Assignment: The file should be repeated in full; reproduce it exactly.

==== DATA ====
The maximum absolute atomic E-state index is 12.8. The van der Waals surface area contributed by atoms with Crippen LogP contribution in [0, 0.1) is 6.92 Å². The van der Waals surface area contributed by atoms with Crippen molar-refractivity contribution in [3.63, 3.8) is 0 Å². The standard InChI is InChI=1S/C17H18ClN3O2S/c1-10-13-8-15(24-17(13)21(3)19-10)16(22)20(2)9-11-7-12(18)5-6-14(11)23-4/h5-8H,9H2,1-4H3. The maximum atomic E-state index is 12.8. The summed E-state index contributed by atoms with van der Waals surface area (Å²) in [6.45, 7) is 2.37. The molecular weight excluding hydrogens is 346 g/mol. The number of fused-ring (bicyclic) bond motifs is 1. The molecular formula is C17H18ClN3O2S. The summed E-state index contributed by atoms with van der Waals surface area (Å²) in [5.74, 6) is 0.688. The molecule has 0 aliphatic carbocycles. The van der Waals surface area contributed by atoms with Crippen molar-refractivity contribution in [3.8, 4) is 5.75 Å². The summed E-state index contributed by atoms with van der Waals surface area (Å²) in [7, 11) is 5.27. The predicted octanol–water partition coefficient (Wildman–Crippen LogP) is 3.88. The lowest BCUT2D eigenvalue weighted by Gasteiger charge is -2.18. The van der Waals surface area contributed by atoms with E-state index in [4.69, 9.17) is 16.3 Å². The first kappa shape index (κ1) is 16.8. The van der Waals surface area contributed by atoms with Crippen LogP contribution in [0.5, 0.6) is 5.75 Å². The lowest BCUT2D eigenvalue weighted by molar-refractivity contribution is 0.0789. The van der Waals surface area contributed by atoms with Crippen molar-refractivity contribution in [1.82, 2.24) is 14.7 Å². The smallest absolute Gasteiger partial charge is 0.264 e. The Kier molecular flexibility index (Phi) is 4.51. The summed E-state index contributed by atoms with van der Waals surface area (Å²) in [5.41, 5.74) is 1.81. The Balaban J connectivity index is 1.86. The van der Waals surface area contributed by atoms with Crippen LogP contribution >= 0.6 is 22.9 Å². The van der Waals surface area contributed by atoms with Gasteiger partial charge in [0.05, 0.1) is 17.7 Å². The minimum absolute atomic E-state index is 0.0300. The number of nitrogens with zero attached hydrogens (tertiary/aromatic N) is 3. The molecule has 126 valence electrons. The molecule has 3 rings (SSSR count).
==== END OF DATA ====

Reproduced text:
The maximum absolute atomic E-state index is 12.8. The van der Waals surface area contributed by atoms with Crippen LogP contribution in [0, 0.1) is 6.92 Å². The van der Waals surface area contributed by atoms with Crippen molar-refractivity contribution in [3.63, 3.8) is 0 Å². The standard InChI is InChI=1S/C17H18ClN3O2S/c1-10-13-8-15(24-17(13)21(3)19-10)16(22)20(2)9-11-7-12(18)5-6-14(11)23-4/h5-8H,9H2,1-4H3. The maximum atomic E-state index is 12.8. The summed E-state index contributed by atoms with van der Waals surface area (Å²) in [6.45, 7) is 2.37. The molecular weight excluding hydrogens is 346 g/mol. The number of fused-ring (bicyclic) bond motifs is 1. The molecular formula is C17H18ClN3O2S. The summed E-state index contributed by atoms with van der Waals surface area (Å²) in [5.74, 6) is 0.688. The molecule has 0 aliphatic carbocycles. The van der Waals surface area contributed by atoms with Crippen molar-refractivity contribution in [3.8, 4) is 5.75 Å². The summed E-state index contributed by atoms with van der Waals surface area (Å²) in [7, 11) is 5.27. The predicted octanol–water partition coefficient (Wildman–Crippen LogP) is 3.88. The lowest BCUT2D eigenvalue weighted by Gasteiger charge is -2.18. The van der Waals surface area contributed by atoms with E-state index in [4.69, 9.17) is 16.3 Å². The first kappa shape index (κ1) is 16.8. The van der Waals surface area contributed by atoms with Crippen LogP contribution in [0.5, 0.6) is 5.75 Å². The lowest BCUT2D eigenvalue weighted by molar-refractivity contribution is 0.0789. The van der Waals surface area contributed by atoms with Crippen molar-refractivity contribution in [1.82, 2.24) is 14.7 Å². The smallest absolute Gasteiger partial charge is 0.264 e. The Kier molecular flexibility index (Phi) is 4.51. The summed E-state index contributed by atoms with van der Waals surface area (Å²) in [5.41, 5.74) is 1.81. The Balaban J connectivity index is 1.86. The van der Waals surface area contributed by atoms with Crippen LogP contribution >= 0.6 is 22.9 Å². The van der Waals surface area contributed by atoms with Gasteiger partial charge in [0.05, 0.1) is 17.7 Å². The minimum absolute atomic E-state index is 0.0300. The number of nitrogens with zero attached hydrogens (tertiary/aromatic N) is 3. The molecule has 126 valence electrons. The molecule has 3 rings (SSSR count).